If you’re anything like us, you’re constantly sending attachments to co-workers and clients — sometimes tons of ‘em. Sometimes tons of ‘em in a single email!
Let’s say you’re an account executive. You might be attaching important marketing collateral like product intro decks and case studies; if you’re in advertising, you might be attaching important campaign information and ad performance data; if you’re an operations leader, maybe you’re attaching important documents to resolve cultural challenges. All these functions are critically important to business continuity and organizational success, but you’re never going to get there if you’re stuck hunting for files and sending them all piecemeal.
Luckily, sending multiple attachments at one time isn’t rocket science. Gmail — an industry-standard platform for business email — makes sending attachments a relatively straightforward exercise:
- Click “Compose”
- At the bottom of the pop-up message box, click the paper clip “Attach files” icon
- Select the files you’d like to attach
- Click “Open”
Don’t want to click through folder after folder to find the attachments you need, though? Don’t worry — we’ve got you. Teamstand offers a better way by providing the files you need in a collapsible side panel within Gmail. Also, Teamstand lets you send multiple email attachments faster with multi-select to attach them all at once. For example, if you have four or five files you typically send to a lead at a certain point in your sales cycle, you can easily find and attach all those files at once, instead of having to pick them one by one and without having to download and upload them.
But what if you mess up? Hey, it happens. Using either Gmail’s file picker or Teamstand, if you attach the wrong file or decide that you don’t want to send an attachment, clicking the “x” at the end of the file name will remove it from your email.
And what if you're sending sensitive information? Gmail also allows you to send attachments with its more secure confidential mode. Keep in mind, though, this option is only available on work and school accounts, and it must be switched on by an admin. To use confidential mode, attach all your files and then:
- Click “Turn on confidential mode,” located at the bottom-right of the pop-up message window
- Enter an expiration date and passcode
- If you select “No SMS passcode,” those using the Gmail app can directly open the email
- If you select “SMS passcode,” a passcode will get texted to the phone number that you enter
- Click “Save”
Avoid Looking Suspicious When Sending Multiple Email Attachments
Oftentimes email attachments are associated with phishing and other types of scams. If you’re emailing a teammate, you probably don’t have to worry about looking like a scammer. However, if you’re cold-emailing someone, you should take steps to make your email look more trustworthy.
If at all possible, you should try to avoid sending attachments with cold emails. In addition to triggering the Spidey Sense of some prospects, you’re also being a bit presumptuous. Cold emails are about starting a conversation, not closing a sale. Start by dipping a toe in the water with a friendly text-only email.
If you get a warmer response to your cold email, go ahead and hit them with that one-pager. In situations where you absolutely need to send an attachment with a cold email, try to sound as natural as possible in the body of your email. It’s also a good idea to describe any attachments you're sending so your recipient knows what they’re getting.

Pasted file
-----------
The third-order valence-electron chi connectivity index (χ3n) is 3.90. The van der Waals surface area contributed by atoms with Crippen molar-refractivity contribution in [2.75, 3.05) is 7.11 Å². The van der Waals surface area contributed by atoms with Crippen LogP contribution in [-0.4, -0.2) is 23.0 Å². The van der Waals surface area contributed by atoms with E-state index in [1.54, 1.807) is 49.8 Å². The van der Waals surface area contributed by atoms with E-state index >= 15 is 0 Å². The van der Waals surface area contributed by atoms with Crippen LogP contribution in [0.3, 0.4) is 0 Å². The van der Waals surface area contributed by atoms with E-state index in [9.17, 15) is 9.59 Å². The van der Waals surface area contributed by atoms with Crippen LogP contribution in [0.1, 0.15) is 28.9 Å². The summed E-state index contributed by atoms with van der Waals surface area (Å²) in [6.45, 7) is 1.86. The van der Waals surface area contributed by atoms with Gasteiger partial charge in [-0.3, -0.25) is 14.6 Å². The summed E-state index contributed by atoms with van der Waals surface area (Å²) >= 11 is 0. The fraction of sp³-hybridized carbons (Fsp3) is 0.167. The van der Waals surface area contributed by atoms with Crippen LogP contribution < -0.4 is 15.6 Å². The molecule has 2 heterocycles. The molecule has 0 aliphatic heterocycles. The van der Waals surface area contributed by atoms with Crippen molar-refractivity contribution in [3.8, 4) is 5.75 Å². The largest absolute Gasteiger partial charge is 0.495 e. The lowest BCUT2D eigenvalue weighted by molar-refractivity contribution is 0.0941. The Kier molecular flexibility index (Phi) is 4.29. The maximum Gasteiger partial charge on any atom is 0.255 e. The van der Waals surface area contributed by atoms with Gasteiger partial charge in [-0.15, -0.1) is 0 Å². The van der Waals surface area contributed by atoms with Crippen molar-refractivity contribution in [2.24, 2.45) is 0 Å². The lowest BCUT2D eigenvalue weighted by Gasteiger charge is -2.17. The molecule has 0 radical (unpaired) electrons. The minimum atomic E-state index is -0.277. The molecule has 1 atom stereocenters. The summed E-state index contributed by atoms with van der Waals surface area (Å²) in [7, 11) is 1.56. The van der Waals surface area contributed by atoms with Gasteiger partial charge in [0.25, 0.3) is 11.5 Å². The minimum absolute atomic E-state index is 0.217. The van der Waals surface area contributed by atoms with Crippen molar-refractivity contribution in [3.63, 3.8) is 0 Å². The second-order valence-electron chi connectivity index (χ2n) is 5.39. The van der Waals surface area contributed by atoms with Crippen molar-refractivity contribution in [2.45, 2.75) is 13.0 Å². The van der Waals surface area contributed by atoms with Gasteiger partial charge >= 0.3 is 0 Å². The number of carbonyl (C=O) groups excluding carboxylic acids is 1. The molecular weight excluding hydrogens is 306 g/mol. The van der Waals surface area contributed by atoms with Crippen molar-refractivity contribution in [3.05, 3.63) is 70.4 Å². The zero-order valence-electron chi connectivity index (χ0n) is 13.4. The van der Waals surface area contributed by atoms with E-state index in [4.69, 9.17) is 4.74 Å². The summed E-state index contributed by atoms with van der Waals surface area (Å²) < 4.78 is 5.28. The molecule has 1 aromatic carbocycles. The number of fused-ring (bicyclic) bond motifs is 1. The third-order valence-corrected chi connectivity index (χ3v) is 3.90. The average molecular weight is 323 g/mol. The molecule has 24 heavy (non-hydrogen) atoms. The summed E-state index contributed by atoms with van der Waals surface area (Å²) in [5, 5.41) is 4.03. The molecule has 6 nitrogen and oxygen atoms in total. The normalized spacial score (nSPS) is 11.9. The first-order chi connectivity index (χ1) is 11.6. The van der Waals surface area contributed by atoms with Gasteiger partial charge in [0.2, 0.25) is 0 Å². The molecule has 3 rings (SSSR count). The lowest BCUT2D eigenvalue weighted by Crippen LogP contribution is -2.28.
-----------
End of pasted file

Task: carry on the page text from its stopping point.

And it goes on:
Best Practices for Sending Multiple Attachments in One Email
You might not consider the unwritten rules governing emails and attachments, but if you don’t know these socially agreed upon guidelines, you run the risk of annoying your recipients or even embarrassing yourself professionally. Don’t know if you’re stepping on anyone's digital toes? Not to worry — we’re here to help.
Be sure to review the file you are going to attach before attaching them. If you’re working with multiple versions of a file, it's very easy to pass along the wrong version, possibly one that contains information you don't want your receiver to see. Also, make sure your file is in a common format that works for Windows, Mac, Android, and iOS.
For larger email attachments, check to make sure they don't exceed the size limit for your platform, which is 25 MB in Gmail. If your file is too big, you could send it as a link to a file stored in Google Drive.
This next tip should probably go without saying, but we're going to say it anyway: make sure you attach your file first before writing the body of your message. Admit it, you’ve sent multiple emails without their attachments and it's a bit embarrassing to have to send that second, sheepish follow-up email. Save yourself the face-palming and attach the file first.
It's also a good idea to mention the attachment in the body of your email to let your recipient know to look for it and to signal that your email is legit and not a phishing attempt.
Use Email More Effectively With Teamstand
You probably spend a ton of time composing emails and hunting down the files that need to be attached to them, right? Why not simplify the process by using Teamstand?
Available as a Chrome extension, Teamstand automates the organization of files in Gmail, Google Drive and Slack to make it easier to find key files. Our app presents your important files in a collapsible panel within Gmail, bringing critical assets to where you’re already working. And like all the best apps, it’s intuitive and simple. Contact us today to get free access to Teamstand’s automated digital filing finding cabinet.